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In China, violent orphans’ fighting is being debated

Ⓒ AFP – Fred DUFOUR – | Two young boys train mixed martial arts (MMA) in Chengdu in china, June 2, 2017

The 13-year-old wrestler starts his day at 8 am. A quick breakfast, then he goes to join a dozen other very young boys who face each other in a gymnasium in Chengdu, south-west China.

Abieamu, originally from the Tibetan plateau, was “adopted” by the Enbo Fight Club as many poor children from the same region to practice mixed martial arts (MMA), a combat sport prohibited in several countries, including France .

With fists and kicks, these young barely teenagers, bare-chested, grow and cling until their opponent falls to the ground.

Ⓒ AFP – Fred DUFOUR – | Young boys train mixed martial arts (MMA) in Chengdu, China on June 2, 2017

Many of them are orphans from ethnic minorities. They were put in contact with the club by the local civil affairs office.

As the activities of the club are generally approved by the authorities. Even though the local police just opened an investigation about him after a video that went around China was broadcast. There are two 14-year-old boys fighting in an octagon, the ring used in MMA competitions, surrounded by a screaming crowd.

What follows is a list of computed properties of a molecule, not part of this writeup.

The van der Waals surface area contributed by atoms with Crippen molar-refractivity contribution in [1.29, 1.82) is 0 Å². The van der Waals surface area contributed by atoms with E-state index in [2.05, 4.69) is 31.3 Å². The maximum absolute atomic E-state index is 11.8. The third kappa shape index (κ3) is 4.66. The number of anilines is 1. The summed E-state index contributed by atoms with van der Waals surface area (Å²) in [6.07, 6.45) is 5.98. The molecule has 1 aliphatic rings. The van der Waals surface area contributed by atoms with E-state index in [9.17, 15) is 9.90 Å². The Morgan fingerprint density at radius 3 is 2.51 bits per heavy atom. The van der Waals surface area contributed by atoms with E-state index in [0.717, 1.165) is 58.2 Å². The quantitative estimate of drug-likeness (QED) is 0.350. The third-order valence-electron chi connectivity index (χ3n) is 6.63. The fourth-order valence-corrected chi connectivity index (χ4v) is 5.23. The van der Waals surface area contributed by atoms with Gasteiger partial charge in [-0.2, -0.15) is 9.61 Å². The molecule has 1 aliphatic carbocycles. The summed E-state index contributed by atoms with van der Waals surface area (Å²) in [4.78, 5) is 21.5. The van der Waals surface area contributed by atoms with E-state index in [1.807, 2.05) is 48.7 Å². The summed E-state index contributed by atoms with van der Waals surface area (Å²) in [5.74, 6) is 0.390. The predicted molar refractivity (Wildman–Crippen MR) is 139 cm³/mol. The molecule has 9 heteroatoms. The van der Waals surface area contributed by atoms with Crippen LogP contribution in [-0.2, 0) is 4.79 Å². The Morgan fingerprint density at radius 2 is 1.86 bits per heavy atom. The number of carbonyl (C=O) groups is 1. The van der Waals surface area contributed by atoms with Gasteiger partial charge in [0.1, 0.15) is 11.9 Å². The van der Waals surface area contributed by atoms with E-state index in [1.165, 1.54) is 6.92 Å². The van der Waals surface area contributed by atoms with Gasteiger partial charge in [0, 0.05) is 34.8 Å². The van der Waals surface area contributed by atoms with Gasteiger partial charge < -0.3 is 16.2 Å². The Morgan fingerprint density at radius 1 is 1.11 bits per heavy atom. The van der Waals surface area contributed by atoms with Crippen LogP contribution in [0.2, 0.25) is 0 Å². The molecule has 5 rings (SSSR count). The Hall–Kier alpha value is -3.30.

– Pocket money –

One of them knocks his opponent down, then strikes him on the head, while the latter tries to curl up on the mattress.

Bikini mannequins encourage the fighters as a host heats the crowd by explaining that the opponents “are fighting for their lives”.

“These kids are stronger than yours! Their story is more touching than your children’s and they’ve drooled it,” he yells.

Ⓒ AFP – Fred DUFOUR – | Young boys train mixed martial arts (MMA) in Chengdu, China on June 2, 2017

The images sparked debate on the social network Weibo, “Chinese Twitter”.

“To incite minors to engage in violent commercial performances, without even paying them, is illegal,” denounced a surfer named Chen Ming.

But others argue that without the help of the club, the children would be on the street, delivered to criminal networks.

In Bo, the owner of the club, ensures that the children are lodged, fed and clothed by the establishment, which gives them pocket money when they win a fight.

“There is a team that takes care of their health and safety and the teachers who ensure their schooling,” said Tibetan, a former soldier who spent the past 18 years organizing amateur MMA fights.

– ‘Not afraid’ –

Its “Enbo Fight Club” has some 200 members, whose children are only a small part. Most of them have returned to their home region, where they continue their sports training, assured AFP a coach of the club in response to the outcry sparked by the video.

Ⓒ AFP – Fred DUFOUR – | Two young boys wait in their hotel room before attending a mixed martial arts (MMA) training in Chengdu, China on June 2, 2017

The Chengdu authorities were not available to comment on this information.

The shouts of the spectators, the pale neon lights, the short-clad models, do not disturb Jihushuojie, a 12-year-old boy who joined the club a year and a half ago.

“I’m not really afraid of being injured,” he told AFP at a meeting last month. “Before a fight, I feel relaxed and full of energy.”

China has about half a million orphans, according to figures from 2015. Less than one fifth of them are state-bred and about 5% adopted. The fate of others is not clearly established.

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